[HTML1]When it comes to Facebook and Oregon, the data center in Prineville gets an awful lot of attention. As well it should. Based on reports, it’s changing the town—and potentially the state—for the better.
But where else is Facebook having an effect in Oregon? You might be surprised to learn that for an organization that gets continual press about its market valuation, the Facebook crew is still very interested and supportive of the open source community. (I mean, it is a gigantic PHP app, after all.) And the latest effort—a significant contribution to the Oregon State University Open Source Lab—just goes to prove that. Introducing Supercell. Read More
It’s a new year. New decade. Time to shake things up a bit. Maybe even look for a new job.
What kind of job, you ask? Well, maybe like an interesting gig at one of these fine Portland establishments.
So dust off that resume. Ready your cover letter writing skills. And take a gander at these available offerings. Read More
With OHSU, Portland has a great deal of prominence in the world of health care. And with open source, Portland has some street cred with the techie types. But events that get the health care and open source tech types intermingling? Not so much.
But all that changes on November 19 and 20, when Portland, OSU Open Source Labs, and PSU play host to the CONNECT Code-a-thon, a open source hacking session for health care tech types. Read More
While I like to wax on about Portland being the de facto hub of open source, truth of the matter is that—just to the south of us—there’s a literal hub for open source: the Oregon State University Open Source Lab.
How much of a hub is it? Well so much so that Deb Bryant, Public Sector Communities Manager at the OSU OSL, has just been named to the Open Source for America steering committee. Read More
I’m a huge fan of the OSU Open Source Lab down in Corvallis. Not only do they provide an incredibly important resource for the open source community, but their folks are always nice enough to make the trek up to Portland on a regular basis. And it’s always great to have them involved in events like BarCamp Portland and Open Source Bridge.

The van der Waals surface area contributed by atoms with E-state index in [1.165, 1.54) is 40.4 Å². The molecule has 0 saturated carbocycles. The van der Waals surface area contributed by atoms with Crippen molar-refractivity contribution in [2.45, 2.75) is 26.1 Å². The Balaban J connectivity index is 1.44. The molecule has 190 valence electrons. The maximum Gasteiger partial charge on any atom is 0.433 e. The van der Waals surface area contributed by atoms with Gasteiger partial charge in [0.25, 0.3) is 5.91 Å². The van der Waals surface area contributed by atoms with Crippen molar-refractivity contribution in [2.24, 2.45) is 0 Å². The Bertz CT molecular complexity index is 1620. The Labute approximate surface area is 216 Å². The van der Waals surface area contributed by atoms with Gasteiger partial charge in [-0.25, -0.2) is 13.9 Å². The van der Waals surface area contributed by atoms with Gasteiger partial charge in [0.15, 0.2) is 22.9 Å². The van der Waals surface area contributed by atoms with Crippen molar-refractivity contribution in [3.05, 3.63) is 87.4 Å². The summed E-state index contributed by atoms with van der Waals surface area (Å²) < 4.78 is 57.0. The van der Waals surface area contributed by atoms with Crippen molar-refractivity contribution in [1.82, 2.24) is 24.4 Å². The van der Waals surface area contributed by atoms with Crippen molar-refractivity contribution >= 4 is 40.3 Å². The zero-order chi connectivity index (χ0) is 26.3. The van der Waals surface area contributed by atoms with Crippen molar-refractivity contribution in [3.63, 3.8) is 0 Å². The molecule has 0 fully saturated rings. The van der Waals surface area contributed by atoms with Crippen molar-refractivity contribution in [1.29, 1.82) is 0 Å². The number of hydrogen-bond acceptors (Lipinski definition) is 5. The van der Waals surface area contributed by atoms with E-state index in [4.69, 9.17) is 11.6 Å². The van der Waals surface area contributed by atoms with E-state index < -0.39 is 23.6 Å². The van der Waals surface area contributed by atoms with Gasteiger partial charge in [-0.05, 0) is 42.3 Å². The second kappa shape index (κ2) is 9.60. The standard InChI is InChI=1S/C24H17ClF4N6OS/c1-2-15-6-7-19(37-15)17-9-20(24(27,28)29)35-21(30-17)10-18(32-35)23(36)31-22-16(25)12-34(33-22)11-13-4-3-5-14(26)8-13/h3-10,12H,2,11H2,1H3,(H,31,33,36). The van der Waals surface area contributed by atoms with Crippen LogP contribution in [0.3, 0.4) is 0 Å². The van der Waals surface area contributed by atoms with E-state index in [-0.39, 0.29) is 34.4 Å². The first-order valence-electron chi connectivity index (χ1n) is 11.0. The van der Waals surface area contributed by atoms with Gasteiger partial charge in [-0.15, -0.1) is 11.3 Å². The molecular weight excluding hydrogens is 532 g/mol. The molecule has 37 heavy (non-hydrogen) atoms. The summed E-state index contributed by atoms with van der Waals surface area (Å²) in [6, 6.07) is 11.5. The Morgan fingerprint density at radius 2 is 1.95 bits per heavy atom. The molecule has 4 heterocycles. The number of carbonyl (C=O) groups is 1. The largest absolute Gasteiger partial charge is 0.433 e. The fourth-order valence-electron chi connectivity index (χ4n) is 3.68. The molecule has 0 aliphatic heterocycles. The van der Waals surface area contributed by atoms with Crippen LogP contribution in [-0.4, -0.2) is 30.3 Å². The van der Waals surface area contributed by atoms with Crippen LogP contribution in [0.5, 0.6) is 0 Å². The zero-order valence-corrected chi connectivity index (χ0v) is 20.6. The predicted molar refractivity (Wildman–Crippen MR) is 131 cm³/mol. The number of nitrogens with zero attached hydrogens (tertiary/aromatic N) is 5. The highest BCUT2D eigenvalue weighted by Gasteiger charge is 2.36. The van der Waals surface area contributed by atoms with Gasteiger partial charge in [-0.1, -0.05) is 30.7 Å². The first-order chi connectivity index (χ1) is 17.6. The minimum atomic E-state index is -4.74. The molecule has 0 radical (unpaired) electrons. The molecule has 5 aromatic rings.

So when they get good news, I want people to know about it. Today is one of those days.
Today, Wisconsin-based TDS Telecommunications announced that they have donated $1.4 million in bandwidth to OSU OSL. Read More
While we’re still basking in the afterglow of activity surrounding the last election, it’s never too early to start thinking about the next election—and how technology can help ensure that the voters’ collective voice is heard.
That’s what makes the Open Source Digital Voting Foundation and their TrustTheVote project so interesting.
The Open Source Digital Voting Foundation (“OSDV”) is tackling the greatest problem with today’s voting technology: the lack of truly trustworthy digital voting machines. This Silicon Valley based project is actually building next generation devices that will serve as a draft standard for how e-voting must work. This can be characterized as a digital “public works” project – producing actual voting machines the public can see, touch, and try. Success of this project can restore trust in how America votes.
TrustTheVote brings together the best and brightest in information technology into a synergistic, meritocratic community focused on developing trustworthy digital voting specifications and technology to be held in the public trust.
And now the OSU Open Source Lab and Portland Open Source Software Entrepreneurs (POSSE) are hosting an event featuring the OSDV Foundation at CubeSpace, 6PM tonight (Wednesday, February 18).
Here’s what they’ll be covering:
- Introduce the project, its motivation, founding, and development efforts to date
- Walk through the TrustTheVote technology road map and review major projects underway
- Discuss development philosophies and approaches including experience-driven design and test-driven agile development
- Review opportunities for systems architects, software developers, SDQA/test specialists, and user experience designers
- Cover plans to expand the volunteer developer teams, future opportunities for senior members of technical staff, and opportunities for you to get involved.
For more information, visit the Open Source Digital Voting Foundation event on Upcoming or Calagator.
Today, February 14, 2009, marks the 150th birthday of Oregon, the sesquicentennial of the fair state that the Silicon Forest calls home.
I didn’t really get you anything, Oregon. But OSU and Flickr did.
Like this photo of Beer and Blog, circa 1933.
Well, okay. Maybe that’s more of a codefest. And it’s taking place in Virginia. But let’s not quibble.
In honor of Oregon’s birthday, Oregon State University has become the first university to contribute to the Flickr Commons.
This initial offering focuses on the Civilian Conservation Corps (CCC), a New Deal program, focused on the conservation of natural resources, that targeted unemployed young men, veterans and American Indians who were hard hit by the Great Depression. The Oregon State University Archives’s photostream shows various CCC projects, which included firefighting, farm land improvements, infrastructure projects and even the building of ski areas on Mt. Hood.
The photos are just a peek into OSU’s photographic collections pertaining to the history of forestry and natural resources in the Pacific Northwest, with a focus on Oregon. Expect more uploads from the OSU Archives illustrating culture, natural resources, and history in the coming months. In the meantime, enjoy the collection!
What is the Flickr Commons? It’s a huge collection of photography shared by the world’s photography archives designed to give the public a glimpse into these valuable resources—as well as stimulate discussion among the Flickr community.
I don’t know about you, but I just added the OSU Commons as a friend on Flickr.